Aug 26, 2019

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Charged By An Elephant

Posted in : botswana, okavango-delta, safari, Stories on by : Mike

Earlier this year, my good friend Rob and I visited my favorite place, Botswana’s Okavango Delta. Normally when on safari everyone heads back to their separate rooms during the afternoon, mostly to rest, sleep etc and get ready for the evening game drive. Depending on the time of year, it might also be extremely hot, so sleeping an hour or two is a good way to escape the heat.

But on our last day I found myself wandering around camp, unable to sleep and wanting to savor the last afternoon there. I sat down in the main area to read a book and sip some iced coffee while looking out over the beautiful river that Kwando Lagoon camp is situated on, which is a tributary of Kwando River. There is no better way to spend an afternoon! Actually if not for jet lag and the early mornings / late nights, I’d stay awake all day every day while on safari, heat or not.

Anyway, it wasn’t long before Rob showed up – turns out after he’d headed to his tent he had the same thought as me, and didn’t want to sleep away the last afternoon. So there we were chatting and looking out over the river, while the rest of the camp was incredibly quiet, no one else around. Rob was sitting to my left, so I was turned toward him while speaking. Suddenly Rob froze, and he wasn’t looking at me, he was looking at something to my right. I asked what was wrong, and he said something along the lines of “elephant” if I remember correctly. I looked to my right and there was a nice sized male ellie that had wandered into camp to stuff his face on marula fruits that had fallen on the ground.

We’d seen ellies do this around the outskirts of camp, and Kwando staff had made us aware of the situation when we arrived, so we knew to keep our eyes peeled while walking around. But we didn’t expect an elephant to walk right in to the main area of camp, right where the camp fire normally was! No guides were around, nor any other human, so it was up to us to decide what we wanted to do.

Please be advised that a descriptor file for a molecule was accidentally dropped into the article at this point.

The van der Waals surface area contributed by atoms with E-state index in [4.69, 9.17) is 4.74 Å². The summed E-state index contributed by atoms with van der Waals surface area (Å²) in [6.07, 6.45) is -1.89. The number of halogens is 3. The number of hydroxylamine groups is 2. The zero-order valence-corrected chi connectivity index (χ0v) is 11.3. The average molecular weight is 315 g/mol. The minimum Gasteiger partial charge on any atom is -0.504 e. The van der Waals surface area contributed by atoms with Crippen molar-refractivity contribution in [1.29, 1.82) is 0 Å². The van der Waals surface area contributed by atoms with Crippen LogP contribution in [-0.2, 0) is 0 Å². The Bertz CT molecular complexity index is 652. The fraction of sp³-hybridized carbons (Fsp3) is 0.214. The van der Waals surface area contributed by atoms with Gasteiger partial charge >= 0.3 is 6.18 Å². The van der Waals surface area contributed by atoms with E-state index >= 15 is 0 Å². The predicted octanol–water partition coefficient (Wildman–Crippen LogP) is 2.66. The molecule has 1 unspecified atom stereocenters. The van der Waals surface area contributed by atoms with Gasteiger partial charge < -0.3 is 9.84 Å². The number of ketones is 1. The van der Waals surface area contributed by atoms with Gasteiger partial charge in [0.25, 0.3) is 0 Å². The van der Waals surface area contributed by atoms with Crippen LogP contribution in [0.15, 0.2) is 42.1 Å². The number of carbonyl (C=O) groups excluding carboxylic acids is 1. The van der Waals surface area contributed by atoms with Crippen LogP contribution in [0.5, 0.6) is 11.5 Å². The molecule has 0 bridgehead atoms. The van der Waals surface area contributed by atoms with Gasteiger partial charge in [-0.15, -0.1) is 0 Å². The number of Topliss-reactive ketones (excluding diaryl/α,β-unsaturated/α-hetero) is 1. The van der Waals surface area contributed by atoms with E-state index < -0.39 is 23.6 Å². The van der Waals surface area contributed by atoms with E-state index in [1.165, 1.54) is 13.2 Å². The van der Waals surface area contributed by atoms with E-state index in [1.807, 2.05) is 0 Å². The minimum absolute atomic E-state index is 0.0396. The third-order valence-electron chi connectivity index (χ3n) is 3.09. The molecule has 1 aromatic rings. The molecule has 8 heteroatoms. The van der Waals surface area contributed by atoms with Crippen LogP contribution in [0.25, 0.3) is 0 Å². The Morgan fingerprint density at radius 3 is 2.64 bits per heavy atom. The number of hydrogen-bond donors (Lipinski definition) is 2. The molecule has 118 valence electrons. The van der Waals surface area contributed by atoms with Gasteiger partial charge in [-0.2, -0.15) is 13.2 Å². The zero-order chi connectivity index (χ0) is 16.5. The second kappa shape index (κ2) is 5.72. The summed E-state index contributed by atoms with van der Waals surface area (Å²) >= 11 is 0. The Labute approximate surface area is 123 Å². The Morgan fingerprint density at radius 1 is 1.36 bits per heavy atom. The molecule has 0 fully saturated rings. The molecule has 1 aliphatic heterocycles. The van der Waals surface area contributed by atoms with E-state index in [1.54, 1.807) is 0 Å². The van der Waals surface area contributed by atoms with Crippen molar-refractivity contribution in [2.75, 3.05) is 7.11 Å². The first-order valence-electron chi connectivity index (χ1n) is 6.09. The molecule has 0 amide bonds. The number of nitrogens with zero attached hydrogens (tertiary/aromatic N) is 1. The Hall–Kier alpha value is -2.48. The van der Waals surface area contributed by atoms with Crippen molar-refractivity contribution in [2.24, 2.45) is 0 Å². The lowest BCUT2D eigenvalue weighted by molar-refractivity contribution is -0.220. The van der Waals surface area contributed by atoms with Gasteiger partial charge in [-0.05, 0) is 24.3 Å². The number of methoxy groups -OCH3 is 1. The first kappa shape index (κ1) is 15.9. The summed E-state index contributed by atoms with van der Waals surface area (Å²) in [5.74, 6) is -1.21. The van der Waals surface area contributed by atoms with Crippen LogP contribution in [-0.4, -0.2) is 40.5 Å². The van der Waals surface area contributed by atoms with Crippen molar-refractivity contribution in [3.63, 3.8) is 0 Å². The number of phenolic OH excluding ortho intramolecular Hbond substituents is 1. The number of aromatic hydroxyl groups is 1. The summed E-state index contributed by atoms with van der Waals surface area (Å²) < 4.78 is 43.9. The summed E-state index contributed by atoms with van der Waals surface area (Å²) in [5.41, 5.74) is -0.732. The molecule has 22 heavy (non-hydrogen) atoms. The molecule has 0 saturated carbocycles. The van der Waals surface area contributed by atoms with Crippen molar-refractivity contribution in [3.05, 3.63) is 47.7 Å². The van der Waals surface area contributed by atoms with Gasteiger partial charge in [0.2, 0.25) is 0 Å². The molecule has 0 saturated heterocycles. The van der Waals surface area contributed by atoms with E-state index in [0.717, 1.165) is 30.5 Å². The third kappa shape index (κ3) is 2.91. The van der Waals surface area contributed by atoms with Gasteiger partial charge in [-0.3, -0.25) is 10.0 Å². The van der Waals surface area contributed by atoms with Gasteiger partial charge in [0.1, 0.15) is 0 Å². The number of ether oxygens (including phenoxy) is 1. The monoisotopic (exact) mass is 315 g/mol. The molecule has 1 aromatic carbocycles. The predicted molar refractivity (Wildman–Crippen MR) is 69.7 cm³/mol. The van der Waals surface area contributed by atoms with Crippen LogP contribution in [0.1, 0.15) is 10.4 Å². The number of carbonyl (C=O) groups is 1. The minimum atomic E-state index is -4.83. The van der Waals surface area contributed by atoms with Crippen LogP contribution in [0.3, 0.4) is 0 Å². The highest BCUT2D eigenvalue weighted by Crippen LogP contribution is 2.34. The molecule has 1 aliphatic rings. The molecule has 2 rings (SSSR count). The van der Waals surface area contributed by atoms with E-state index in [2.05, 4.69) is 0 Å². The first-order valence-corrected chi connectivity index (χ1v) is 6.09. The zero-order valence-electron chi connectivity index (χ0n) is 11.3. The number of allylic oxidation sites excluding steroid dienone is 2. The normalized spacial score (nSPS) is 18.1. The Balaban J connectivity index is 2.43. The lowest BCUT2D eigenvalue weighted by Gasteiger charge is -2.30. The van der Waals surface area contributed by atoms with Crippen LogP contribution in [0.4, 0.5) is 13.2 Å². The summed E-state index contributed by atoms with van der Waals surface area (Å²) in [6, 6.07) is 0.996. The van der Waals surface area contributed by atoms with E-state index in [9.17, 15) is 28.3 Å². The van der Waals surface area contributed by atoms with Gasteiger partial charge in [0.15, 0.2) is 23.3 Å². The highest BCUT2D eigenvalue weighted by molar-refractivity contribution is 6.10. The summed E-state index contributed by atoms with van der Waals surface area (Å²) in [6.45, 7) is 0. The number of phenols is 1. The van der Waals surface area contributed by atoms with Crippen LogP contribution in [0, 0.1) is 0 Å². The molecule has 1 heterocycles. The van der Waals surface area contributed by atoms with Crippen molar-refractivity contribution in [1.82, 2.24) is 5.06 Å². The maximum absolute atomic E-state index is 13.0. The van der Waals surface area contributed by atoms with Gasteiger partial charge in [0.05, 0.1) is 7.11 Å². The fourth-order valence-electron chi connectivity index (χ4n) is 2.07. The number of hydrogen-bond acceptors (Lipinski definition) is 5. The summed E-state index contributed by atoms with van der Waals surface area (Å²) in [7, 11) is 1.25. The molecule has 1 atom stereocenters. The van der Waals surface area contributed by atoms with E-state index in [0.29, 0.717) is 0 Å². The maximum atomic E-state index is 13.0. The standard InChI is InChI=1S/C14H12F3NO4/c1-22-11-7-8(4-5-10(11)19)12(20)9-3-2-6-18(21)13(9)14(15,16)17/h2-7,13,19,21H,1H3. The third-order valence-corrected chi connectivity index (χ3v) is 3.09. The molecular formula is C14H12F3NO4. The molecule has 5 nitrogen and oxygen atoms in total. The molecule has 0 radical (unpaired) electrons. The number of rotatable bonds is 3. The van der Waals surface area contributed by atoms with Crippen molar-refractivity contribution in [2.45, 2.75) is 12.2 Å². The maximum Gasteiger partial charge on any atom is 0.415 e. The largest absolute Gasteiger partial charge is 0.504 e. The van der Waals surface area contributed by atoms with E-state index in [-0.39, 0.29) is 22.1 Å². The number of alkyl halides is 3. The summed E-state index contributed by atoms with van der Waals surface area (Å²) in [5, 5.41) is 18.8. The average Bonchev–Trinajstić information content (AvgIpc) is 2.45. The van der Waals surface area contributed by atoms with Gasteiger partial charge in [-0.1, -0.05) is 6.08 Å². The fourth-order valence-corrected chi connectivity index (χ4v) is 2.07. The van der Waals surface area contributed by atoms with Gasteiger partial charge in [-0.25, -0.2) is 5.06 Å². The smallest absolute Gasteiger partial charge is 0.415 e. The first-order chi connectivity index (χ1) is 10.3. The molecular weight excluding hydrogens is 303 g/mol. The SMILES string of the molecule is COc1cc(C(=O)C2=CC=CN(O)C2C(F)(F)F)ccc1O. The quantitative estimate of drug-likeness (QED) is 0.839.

Rob asked “are we ok?” to which I immediately replied something along the lines of “we’re good, he’s just eating”. I was scanning to see if he seemed to be in musth, which would have worried me. Musth is a state of increased testosterone and aggressiveness that male elephants go into sometimes. One of the ways you can tell is excessive fluid oozing from the temporal glands, as well as lots of wetness between the back legs due to a steady drip of urine. I knew if he was in musth that we were in trouble as I would be way out of my league in terms of knowing what to do. But if he wasn’t in musth, he probably just wanted to eat some tasty fruit without being bothered by pesky humans. Fine by me.

Rob and I were on a sort of deck area, raised maybe 10 inches off the ground, sitting on some comfy couches behind a wood railing. The ellie was about 30 feet from us if I remember correctly. We watched in stunned silence while he ate, and it became clear that he was not in a good mood at all – probably because he didn’t like being surrounded by the camp structures. When random new marula fruits fell on the ground with a thump, he’d get startled, snort, shake his head and turn in the direction of the sound. I’m not sure if he was aware that Rob and I were sitting in front of him – he must have smelled us, but in any case I was still fairly calm because the ellie just wanted to eat. I was worried a marula fruit would fall right on him and really piss him off, but luckily that didn’t happen.